Originally set up at Warner Bros. before shuttled to New Line, and slated for production in June, the project has been shelved indefinitely. “Fukunaga repeatedly clashed with the studio,” writes Jeff Sneider, “and did not want to compromise his artistic vision in the wake of budget cuts that were recently demanded by New Line, which greenlit the first film at $30 million.”
Fukunaga took a gamble casting young “Maze Runner” breakout Will Poulter as Pennywise, the demonic clown that haunts a group of seven outcast friends. Fukunaga reportedly considered older actors like stage thesp Mark Rylance and “Bloodline” star Ben Mendelsohn for the part, but was knocked over by Poulter’s audition.
Rather than follow in the footsteps of the 1990 miniseries version of King’s terror tome, starring a creepy Tim Curry in the role of Pennywise, Cary Fukunaga went young. This unusual casting, apparently, may have contributed to the fallout.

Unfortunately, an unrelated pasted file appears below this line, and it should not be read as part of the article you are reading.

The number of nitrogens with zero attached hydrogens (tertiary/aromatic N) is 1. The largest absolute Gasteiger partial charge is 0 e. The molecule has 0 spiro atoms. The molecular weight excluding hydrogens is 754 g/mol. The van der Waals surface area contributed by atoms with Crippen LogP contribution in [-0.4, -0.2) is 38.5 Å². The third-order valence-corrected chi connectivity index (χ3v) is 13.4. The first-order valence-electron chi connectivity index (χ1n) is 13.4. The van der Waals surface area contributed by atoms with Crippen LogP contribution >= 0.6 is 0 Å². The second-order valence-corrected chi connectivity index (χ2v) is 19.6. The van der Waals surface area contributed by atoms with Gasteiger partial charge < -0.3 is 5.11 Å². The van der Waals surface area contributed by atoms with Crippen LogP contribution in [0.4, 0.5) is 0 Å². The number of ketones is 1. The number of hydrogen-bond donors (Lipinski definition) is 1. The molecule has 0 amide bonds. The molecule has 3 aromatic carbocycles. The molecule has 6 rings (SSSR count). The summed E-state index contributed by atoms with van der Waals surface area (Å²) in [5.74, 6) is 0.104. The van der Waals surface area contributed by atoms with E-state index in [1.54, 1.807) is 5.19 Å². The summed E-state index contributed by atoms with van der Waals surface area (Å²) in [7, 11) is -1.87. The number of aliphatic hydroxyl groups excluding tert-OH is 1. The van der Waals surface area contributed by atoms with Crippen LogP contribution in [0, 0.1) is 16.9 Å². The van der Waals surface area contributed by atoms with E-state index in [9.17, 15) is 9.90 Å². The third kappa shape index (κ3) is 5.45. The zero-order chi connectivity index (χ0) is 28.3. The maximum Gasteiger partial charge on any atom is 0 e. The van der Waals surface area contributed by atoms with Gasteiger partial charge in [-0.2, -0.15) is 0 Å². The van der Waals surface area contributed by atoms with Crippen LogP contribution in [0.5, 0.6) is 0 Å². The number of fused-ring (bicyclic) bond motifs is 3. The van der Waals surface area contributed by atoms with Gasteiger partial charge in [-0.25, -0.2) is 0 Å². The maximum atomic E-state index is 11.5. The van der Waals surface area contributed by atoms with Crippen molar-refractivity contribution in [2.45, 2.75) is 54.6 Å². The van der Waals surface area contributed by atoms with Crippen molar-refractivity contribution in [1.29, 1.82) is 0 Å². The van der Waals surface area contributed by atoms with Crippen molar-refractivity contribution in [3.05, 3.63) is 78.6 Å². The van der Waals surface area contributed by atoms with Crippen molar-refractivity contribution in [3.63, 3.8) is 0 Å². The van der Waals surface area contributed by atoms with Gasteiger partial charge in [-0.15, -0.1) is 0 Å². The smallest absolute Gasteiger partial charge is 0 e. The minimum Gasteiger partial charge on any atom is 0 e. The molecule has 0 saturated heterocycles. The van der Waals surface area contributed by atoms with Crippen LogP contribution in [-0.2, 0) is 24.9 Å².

Pity, because this was looking like an ambitious and exciting horror picture. Will New Line find another director? That conversation’s not yet on the table.
The “True Detective” director wanted to stay close to King’s 900-page horror epic, with one movie focusing on the protagonists as kids and the other focusing on their adult lives as they reunite to put their monsters to rest. Stephen King is reportedly a fan of the script, co-written by Fukunaga and Chase Palmer. “It” would have been Fukunaga’s first film to shoot in the US.
While Fukunaga directed all eight episodes of “True Detective”‘s first season, he stepped back to assume the role of executive producer on the second season, premiering June 21. Later this year, his Participant Media-backed drama “Beasts of No Nation,” also a Red Crown coproduction, will open day and date on Netflix and in theaters. Fukunaga will also be teaming with the “Brokeback Mountain” writers on an inspiring father-son drama from A24.